A glance back: Photographer recalls memories of Queen Elizabeth’s Coronation day on Brecknock Estate
PUBLISHED: 07:01 05 June 2012
As Queen Elizabeth II was crowned on June 2 ,1953, scenes of jubilation erupted across Islington. Clifford Tracy grew up on the Brecknock Estate in Tufnell Park and, as a keen photographer, was enlisted to document the celebrations to mark the momentous day at the age of 18. Now 78 and living in Spain, he recounts his memories of the occasion.
“Things were quite difficult for my parents, as it was for many families living on the Brecknock Estate. At the time of the Coronation I was a month away from my 18th birthday and had my orders to join the Green Jackets Regiment in Winchester on September 1.
Brecknock Estate was a large estate housing many families of all shapes and sizes. At the time it seemed that everyone new each other, like a great big family. Generally a pretty decent place to live. I was the eldest of six children and was then working at a company producing luxury wooden items for Harrods and the like. My hobbies included photography, so the coming party was an incentive to earn some extra money. George Forey, my cycling friend, was working in Fleet Street processing press photographs – an ideal accomplice for the Coronation party.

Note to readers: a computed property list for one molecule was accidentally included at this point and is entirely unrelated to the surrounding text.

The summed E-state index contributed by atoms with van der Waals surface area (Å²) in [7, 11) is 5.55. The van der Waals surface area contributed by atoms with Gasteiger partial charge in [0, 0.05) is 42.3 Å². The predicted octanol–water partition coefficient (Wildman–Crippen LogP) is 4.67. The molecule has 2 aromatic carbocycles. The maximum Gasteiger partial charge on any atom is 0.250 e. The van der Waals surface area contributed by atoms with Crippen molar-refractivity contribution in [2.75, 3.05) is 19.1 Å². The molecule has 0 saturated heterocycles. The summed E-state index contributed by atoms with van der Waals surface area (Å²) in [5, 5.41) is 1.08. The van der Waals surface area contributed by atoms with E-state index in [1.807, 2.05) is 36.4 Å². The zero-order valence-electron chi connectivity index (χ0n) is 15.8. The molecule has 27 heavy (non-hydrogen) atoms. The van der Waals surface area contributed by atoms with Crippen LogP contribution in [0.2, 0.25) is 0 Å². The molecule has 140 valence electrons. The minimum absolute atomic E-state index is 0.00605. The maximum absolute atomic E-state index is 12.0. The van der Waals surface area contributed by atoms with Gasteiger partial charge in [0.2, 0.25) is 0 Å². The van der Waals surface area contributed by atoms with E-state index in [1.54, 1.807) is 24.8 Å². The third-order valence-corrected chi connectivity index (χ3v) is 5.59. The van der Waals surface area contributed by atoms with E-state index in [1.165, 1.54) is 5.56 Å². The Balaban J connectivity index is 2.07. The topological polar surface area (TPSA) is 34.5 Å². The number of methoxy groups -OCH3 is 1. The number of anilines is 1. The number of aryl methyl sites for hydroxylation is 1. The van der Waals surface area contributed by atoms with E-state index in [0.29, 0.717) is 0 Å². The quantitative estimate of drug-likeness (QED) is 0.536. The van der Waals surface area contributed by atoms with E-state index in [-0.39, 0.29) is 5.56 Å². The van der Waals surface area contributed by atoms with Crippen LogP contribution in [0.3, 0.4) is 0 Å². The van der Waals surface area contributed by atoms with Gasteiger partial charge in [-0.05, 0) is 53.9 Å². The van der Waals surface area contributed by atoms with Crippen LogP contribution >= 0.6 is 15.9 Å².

I can remember the day being very exciting with all “hands on deck” helping to make the event a success. There was bunting and flags, food, drink and sweets – a real party atmosphere. Music was by various volunteers playing their vinyl records through loud speakers over the balconies facing the tables.
No photographers were hired in those days, so it was all down to George and I. As I used up a roll of 35mm film, I went up to my parents’ flat, which overlooked the party, and processed the film in the darkroom – the bathroom.
The fancy dress was a great success and a very good effort by all was achieved. The winner, I believe, was the little fellow extreme left of the group dressed as Charlie Chester.
A great day was had by all. I went on to continue my cabinet making and eventually started my own business in restoration of antique furniture. All my siblings have done very well in their lives. As for my old friend George, I’ve not heard or seen him since beginning my national service.
All those years gone by and here we are again.”
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